Pt. 264, App. IV
Appendix IV to Part 264
—Cochran's Approximation to the Behrens-Fisher Students' t-test
Using all the available background data (nb readings), calculate the background mean (Xb) and background variance (sb2). For the single monitoring well under investigation (nm reading), calculate the monitoring mean (Xm) and monitoring variance (sm2).
For any set of data (X1, X2, . . ., Xn) the mean is calculated by:
and the variance is calculated by:
where “n” denotes the number of observations in the set of data.
The t-test uses these data summary measures to calculate a t-statistic (t*) and a comparison t-statistic (tc). The t* value is compared to the tc value and a conclusion reached as to whether there has been a statistically significant change in any indicator parameter.
The t-statistic for all parameters except pH and similar monitoring parameters is:
If the value of this t-statistic is negative then there is no significant difference between the monitoring data and background data. It should be noted that significantly small negative values may be indicative of a failure of the assumption made for test validity or errors have been made in collecting the background data.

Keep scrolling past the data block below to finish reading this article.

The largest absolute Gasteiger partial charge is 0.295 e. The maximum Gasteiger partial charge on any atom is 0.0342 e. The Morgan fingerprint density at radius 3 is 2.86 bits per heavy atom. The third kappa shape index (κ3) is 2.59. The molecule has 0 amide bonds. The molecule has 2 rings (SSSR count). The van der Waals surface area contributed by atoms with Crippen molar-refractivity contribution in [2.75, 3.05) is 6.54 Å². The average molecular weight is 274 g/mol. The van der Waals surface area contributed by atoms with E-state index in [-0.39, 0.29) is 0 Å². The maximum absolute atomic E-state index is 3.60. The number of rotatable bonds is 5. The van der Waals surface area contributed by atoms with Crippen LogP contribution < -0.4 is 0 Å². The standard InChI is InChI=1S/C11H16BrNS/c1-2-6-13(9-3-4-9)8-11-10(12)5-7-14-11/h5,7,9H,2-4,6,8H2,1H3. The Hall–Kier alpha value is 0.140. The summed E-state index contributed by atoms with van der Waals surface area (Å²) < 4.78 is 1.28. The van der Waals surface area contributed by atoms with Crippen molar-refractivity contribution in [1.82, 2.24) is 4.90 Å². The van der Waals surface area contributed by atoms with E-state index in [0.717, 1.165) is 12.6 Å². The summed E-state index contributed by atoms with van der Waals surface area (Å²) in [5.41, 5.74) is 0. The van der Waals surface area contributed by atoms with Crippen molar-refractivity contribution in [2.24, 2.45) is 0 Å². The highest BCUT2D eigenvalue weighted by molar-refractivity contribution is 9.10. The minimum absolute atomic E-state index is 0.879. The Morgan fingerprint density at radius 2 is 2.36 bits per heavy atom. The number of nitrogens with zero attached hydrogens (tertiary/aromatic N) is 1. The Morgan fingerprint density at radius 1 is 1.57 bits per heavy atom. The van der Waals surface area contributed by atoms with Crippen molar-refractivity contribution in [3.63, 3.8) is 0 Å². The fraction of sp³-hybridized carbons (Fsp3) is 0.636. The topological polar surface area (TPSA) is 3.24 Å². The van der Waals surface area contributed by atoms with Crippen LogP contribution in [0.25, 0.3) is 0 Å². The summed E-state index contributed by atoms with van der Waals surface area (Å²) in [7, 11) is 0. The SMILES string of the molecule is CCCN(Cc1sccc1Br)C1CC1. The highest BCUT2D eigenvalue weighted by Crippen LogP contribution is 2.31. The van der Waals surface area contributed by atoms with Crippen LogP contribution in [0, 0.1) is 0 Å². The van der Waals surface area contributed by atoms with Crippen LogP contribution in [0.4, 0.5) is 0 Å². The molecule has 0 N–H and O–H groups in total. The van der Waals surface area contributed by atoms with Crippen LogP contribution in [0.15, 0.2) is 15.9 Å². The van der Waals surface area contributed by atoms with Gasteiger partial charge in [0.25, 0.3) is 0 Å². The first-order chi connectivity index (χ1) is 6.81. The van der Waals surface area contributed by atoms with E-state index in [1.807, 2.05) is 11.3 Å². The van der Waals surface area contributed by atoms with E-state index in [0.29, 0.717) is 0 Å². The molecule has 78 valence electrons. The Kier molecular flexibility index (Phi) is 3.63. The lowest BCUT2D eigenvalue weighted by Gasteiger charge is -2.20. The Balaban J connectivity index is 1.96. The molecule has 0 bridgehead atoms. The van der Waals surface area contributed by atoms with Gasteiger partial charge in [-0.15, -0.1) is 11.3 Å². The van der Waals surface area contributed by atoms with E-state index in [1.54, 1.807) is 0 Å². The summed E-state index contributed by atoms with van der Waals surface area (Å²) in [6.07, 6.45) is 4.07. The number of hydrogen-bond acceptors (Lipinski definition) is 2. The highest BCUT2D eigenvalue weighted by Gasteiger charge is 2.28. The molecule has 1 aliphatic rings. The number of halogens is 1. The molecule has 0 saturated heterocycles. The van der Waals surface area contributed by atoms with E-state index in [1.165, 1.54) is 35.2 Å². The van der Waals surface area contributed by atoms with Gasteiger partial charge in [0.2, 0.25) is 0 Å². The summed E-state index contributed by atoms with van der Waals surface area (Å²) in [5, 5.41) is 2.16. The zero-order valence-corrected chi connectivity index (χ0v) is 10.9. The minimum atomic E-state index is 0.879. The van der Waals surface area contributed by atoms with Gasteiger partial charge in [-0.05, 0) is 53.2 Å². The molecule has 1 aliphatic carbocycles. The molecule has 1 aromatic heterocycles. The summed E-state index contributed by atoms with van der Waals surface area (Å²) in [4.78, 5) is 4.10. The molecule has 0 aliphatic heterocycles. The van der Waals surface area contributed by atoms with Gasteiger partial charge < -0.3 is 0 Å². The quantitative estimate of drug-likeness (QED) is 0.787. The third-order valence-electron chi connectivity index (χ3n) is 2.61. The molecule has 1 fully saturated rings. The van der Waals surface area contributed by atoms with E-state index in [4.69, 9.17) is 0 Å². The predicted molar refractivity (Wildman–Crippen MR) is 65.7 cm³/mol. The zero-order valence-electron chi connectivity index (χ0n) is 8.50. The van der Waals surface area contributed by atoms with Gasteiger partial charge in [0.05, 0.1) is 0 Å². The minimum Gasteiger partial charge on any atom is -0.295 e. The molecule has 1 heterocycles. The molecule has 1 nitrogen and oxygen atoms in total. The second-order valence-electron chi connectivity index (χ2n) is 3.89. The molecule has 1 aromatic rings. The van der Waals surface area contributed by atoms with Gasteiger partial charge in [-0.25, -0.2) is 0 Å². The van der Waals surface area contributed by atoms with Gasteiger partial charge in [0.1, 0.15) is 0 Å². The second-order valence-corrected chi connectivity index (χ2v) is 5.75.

The t-statistic (tc), against which t* will be compared, necessitates finding tb and tm from standard (one-tailed) tables where,
tb = t-tables with (nb−1) degrees of freedom, at the 0.05 level of significance.
tm = t-tables with (nm−1) degrees of freedom, at the 0.05 level of significance.
Finally, the special weightings Wb and Wm are defined as:
and so the comparison t-statistic is:
The t-statistic (t*) is now compared with the comparison t-statistic (tc) using the following decision-rule:
If t* is equal to or larger than tc, then conclude that there most likely has been a significant increase in this specific parameter.
If t* is less than tc, then conclude that most likely there has not been a change in this specific parameter.
The t-statistic for testing pH and similar monitoring parameters is constructed in the same manner as previously described except the negative sign (if any) is discarded and the caveat concerning the negative value is ignored. The standard (two-tailed) tables are used in the construction tc for pH and similar monitoring parameters.
If t* is equal to or larger than tc, then conclude that there most likely has been a significant increase (if the initial t* had been negative, this would imply a significant decrease). If t* is less than tc, then conclude that there most likely has been no change.
A further discussion of the test may be found in Statistical Methods
(6th Edition, Section 4.14
) by G. W. Snedecor and W. G. Cochran, or Principles and Procedures of Statistics
(1st Edition, Section 5.8
) by R. G. D. Steel and J. H. Torrie.
Standard T—Tables 0.05 Level of Significance
|Degrees of freedom
|Adopted from Table III of “Statistical Tables for Biological, Agricultural, and Medical Research” (1947, R. A. Fisher and F. Yates).
[47 FR 32367, July 26, 1982]